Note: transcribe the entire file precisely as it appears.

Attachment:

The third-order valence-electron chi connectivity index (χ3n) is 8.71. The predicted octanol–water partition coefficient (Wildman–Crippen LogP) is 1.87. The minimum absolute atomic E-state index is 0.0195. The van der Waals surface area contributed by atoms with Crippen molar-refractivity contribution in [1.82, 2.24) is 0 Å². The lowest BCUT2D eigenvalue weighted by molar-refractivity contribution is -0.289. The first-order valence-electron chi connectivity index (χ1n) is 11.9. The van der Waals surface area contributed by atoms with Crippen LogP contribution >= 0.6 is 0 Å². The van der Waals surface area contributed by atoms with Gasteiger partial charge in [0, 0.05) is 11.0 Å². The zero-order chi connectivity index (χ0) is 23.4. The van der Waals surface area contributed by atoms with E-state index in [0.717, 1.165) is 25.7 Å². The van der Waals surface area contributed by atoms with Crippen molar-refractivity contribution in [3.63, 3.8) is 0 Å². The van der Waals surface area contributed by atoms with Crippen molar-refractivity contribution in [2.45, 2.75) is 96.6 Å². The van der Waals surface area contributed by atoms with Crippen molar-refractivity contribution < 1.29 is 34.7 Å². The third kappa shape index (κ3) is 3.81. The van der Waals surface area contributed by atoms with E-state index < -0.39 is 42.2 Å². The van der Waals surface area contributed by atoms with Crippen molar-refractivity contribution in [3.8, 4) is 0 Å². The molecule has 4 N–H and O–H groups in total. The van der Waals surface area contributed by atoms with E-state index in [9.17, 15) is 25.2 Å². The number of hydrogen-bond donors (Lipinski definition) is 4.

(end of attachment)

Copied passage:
The third-order valence-electron chi connectivity index (χ3n) is 8.71. The predicted octanol–water partition coefficient (Wildman–Crippen LogP) is 1.87. The minimum absolute atomic E-state index is 0.0195. The van der Waals surface area contributed by atoms with Crippen molar-refractivity contribution in [1.82, 2.24) is 0 Å². The lowest BCUT2D eigenvalue weighted by molar-refractivity contribution is -0.289. The first-order valence-electron chi connectivity index (χ1n) is 11.9. The van der Waals surface area contributed by atoms with Crippen LogP contribution >= 0.6 is 0 Å². The van der Waals surface area contributed by atoms with Gasteiger partial charge in [0, 0.05) is 11.0 Å². The zero-order chi connectivity index (χ0) is 23.4. The van der Waals surface area contributed by atoms with E-state index in [0.717, 1.165) is 25.7 Å². The van der Waals surface area contributed by atoms with Crippen molar-refractivity contribution in [3.63, 3.8) is 0 Å². The van der Waals surface area contributed by atoms with Crippen molar-refractivity contribution in [2.45, 2.75) is 96.6 Å². The van der Waals surface area contributed by atoms with Crippen molar-refractivity contribution < 1.29 is 34.7 Å². The third kappa shape index (κ3) is 3.81. The van der Waals surface area contributed by atoms with E-state index < -0.39 is 42.2 Å². The van der Waals surface area contributed by atoms with Crippen molar-refractivity contribution in [3.8, 4) is 0 Å². The molecule has 4 N–H and O–H groups in total. The van der Waals surface area contributed by atoms with E-state index in [9.17, 15) is 25.2 Å². The number of hydrogen-bond donors (Lipinski definition) is 4.